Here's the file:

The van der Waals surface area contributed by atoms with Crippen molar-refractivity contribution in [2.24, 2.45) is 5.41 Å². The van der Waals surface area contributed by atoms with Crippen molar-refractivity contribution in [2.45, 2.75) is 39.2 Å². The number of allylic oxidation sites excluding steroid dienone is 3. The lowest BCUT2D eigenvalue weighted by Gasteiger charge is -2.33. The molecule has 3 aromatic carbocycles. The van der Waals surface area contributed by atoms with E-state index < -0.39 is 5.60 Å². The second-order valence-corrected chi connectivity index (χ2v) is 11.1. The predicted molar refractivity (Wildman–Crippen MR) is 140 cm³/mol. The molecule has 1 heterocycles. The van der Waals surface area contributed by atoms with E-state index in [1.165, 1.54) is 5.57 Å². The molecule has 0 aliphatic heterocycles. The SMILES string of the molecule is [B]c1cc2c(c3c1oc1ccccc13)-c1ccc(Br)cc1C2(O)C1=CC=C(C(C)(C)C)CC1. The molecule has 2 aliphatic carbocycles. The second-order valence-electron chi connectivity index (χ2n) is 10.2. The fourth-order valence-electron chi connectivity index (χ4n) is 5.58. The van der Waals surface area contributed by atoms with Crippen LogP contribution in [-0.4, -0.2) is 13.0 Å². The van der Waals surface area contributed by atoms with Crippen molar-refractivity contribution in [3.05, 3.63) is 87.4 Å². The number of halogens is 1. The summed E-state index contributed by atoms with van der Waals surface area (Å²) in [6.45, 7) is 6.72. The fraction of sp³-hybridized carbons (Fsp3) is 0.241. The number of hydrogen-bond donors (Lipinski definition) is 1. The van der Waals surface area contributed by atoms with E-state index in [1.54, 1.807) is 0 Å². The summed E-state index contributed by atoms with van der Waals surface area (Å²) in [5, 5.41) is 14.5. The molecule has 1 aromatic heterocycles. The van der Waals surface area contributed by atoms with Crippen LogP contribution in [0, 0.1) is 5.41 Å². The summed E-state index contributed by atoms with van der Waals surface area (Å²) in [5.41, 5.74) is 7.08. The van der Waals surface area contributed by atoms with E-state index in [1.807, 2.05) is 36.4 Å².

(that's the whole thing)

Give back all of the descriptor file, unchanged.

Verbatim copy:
The van der Waals surface area contributed by atoms with Crippen molar-refractivity contribution in [2.24, 2.45) is 5.41 Å². The van der Waals surface area contributed by atoms with Crippen molar-refractivity contribution in [2.45, 2.75) is 39.2 Å². The number of allylic oxidation sites excluding steroid dienone is 3. The lowest BCUT2D eigenvalue weighted by Gasteiger charge is -2.33. The molecule has 3 aromatic carbocycles. The van der Waals surface area contributed by atoms with E-state index < -0.39 is 5.60 Å². The second-order valence-corrected chi connectivity index (χ2v) is 11.1. The predicted molar refractivity (Wildman–Crippen MR) is 140 cm³/mol. The molecule has 1 heterocycles. The van der Waals surface area contributed by atoms with E-state index in [1.165, 1.54) is 5.57 Å². The molecule has 0 aliphatic heterocycles. The SMILES string of the molecule is [B]c1cc2c(c3c1oc1ccccc13)-c1ccc(Br)cc1C2(O)C1=CC=C(C(C)(C)C)CC1. The molecule has 2 aliphatic carbocycles. The second-order valence-electron chi connectivity index (χ2n) is 10.2. The fourth-order valence-electron chi connectivity index (χ4n) is 5.58. The van der Waals surface area contributed by atoms with Crippen LogP contribution in [-0.4, -0.2) is 13.0 Å². The van der Waals surface area contributed by atoms with Crippen molar-refractivity contribution in [3.05, 3.63) is 87.4 Å². The number of halogens is 1. The summed E-state index contributed by atoms with van der Waals surface area (Å²) in [6.45, 7) is 6.72. The fraction of sp³-hybridized carbons (Fsp3) is 0.241. The number of hydrogen-bond donors (Lipinski definition) is 1. The van der Waals surface area contributed by atoms with E-state index in [1.54, 1.807) is 0 Å². The summed E-state index contributed by atoms with van der Waals surface area (Å²) in [5, 5.41) is 14.5. The molecule has 1 aromatic heterocycles. The van der Waals surface area contributed by atoms with Crippen LogP contribution in [0, 0.1) is 5.41 Å². The summed E-state index contributed by atoms with van der Waals surface area (Å²) in [5.41, 5.74) is 7.08. The van der Waals surface area contributed by atoms with E-state index in [1.807, 2.05) is 36.4 Å².